“Who says that fictions only and false hair become a verse? Is there in truth no beauty?” claims one of George Herbert’s most famous poems: Jordan (I). Herbert was referring to the art of poetry and how poets often seem to focus on fictional subjects for their work. Reality, according to Herbert, offers many beautiful truths just as worthy of our attention. Confronting our own inner demons is one such necessary truth, which is often not quite so beautiful.
Kirk and crew encounter some profound truths when the Enterprise is tasked with transporting a Medusan ambassador. The Medusans are apparently so ugly that to look at one would drive a human mad. Everyone must wear special protective goggles to be able to stand the sight of ambassador Kollos, who is kept in a reinforced box until needed. Ambassador Kollos is travelling with his assistant, the psychologist Dr. Jones, who is working to create a mind link with the Medusan. As a fellow telepath, she develops an instant rapport with Spock. Her telepathic powers also tip her off as to the intentions of a potential murderer aboard the Enterprise. Lawrence Marvick, an ensign I swear I’ve never seen before, tries to murder Kollos, but is exposed to the alien and loses his mind instead. The unhinged extra babbles to Kirk about being safe and not sleeping as he steers the Enterprise toward the edge of the galaxy at warp 9.5.
Lost in a strange part of intergalactic space, Kirk and crew must rely on Ambassador Kollos’s knowledge and abilities to get them back home. Dr. Jones is not happy with Spock mind melding with Kollos in order to pilot the ship, as it was her greatest ambition to become one with Kollos. When Dr. McCoy reveals that she is blind and would not be able to navigate a starship, she reluctantly agrees. Kirk and Spock are surprised to find out that Dr. Jones was blind the entire time, as her dress had special sensors which enabled her to ‘see’ as well as anyone else. In Spock’s body, Kollos gets the Enterprise back to their exact origin quickly and easily, and enjoys the sensations of physical form. As Spock was returning Kollos to his box, he forgets the protective glasses and is exposed. Kirk accuses Dr. Jones of telepathically sabotaging Spock due to her jealousy, but now she’s the only one who can save him. It was Kirk’s condemnation of Jones’s jealousy as an ugliness within her which eventually pushes her to do the right thing and save Spock. Dr Jones was praised for being such a beautiful woman, but an inner streak of ugliness threatened to overcome her.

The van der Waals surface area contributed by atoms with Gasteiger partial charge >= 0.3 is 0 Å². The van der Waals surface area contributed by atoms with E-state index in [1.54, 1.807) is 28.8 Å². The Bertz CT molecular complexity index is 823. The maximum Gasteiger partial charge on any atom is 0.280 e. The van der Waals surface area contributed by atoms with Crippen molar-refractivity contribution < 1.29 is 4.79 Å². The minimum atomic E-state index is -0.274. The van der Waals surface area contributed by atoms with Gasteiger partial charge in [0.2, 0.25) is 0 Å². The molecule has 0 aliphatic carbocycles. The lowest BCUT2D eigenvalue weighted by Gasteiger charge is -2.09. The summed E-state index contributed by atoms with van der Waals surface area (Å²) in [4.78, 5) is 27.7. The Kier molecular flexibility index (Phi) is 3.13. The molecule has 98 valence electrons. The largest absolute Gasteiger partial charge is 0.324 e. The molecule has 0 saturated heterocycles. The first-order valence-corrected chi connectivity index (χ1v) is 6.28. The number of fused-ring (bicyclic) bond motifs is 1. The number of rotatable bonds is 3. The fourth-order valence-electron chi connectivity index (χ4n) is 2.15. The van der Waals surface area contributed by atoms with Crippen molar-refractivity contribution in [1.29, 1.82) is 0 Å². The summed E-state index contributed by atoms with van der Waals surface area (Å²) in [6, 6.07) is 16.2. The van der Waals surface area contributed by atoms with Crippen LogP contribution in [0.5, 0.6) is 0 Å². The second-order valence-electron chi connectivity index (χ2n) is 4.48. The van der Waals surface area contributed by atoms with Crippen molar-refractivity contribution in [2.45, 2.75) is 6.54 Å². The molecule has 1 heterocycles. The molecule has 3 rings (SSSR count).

Conversely, the Medusans are known to have beautifully profound minds beyond their apparently hideous exterior. It makes sense that a species so focused on its mental capabilities might let its physical appearance wither, but to cultivate something so dangerous to other beings suggests more of a defence mechanism. Star Trek has imagined many alien species that gave up their limited physical bodies to pursue a higher form, existing as a ball of light or a brain, but these were not hideous. If anything, they were benign and generic. The Medusa however, challenges our concepts of truth, beauty, and knowledge. Is ugliness a universally recognized trait or a subjective opinion? Does accepting the true nature of something help us embrace the beauty of the universe?
To determine if truth is beautiful, we must first ask what is truth and what is beauty. Some say a thing is beautiful if it most resembles the patterns found in nature or if it has a symmetrical form. Both of these definitions allude to a sort of truth about beauty, that it is a set of properties which can be defined, even though individual opinions may differ. Truth on the other hand is defined as a property being in accord with reality. Now we are truly limited in our understanding. If truth is related to reality, how do we know what reality is? It is possible to think we have perfect understanding of something, when really it is just misunderstanding. However, it may not be as difficult to assess our own alignment with reality. When something is not working for us, or we become aware of the intense conflict within ourselves, it is possible we have come face to face with an unavoidable inner lie. We may not always be aware of every truth, but we can at least confront the truths we are denying. Dr. Jones found the beauty and truth she was seeking when she finally challenged the ugliness inside her. Life is filled with truth that is difficult to bear, but only by acknowledging and embracing truth can we live our most authentic and beautiful lives.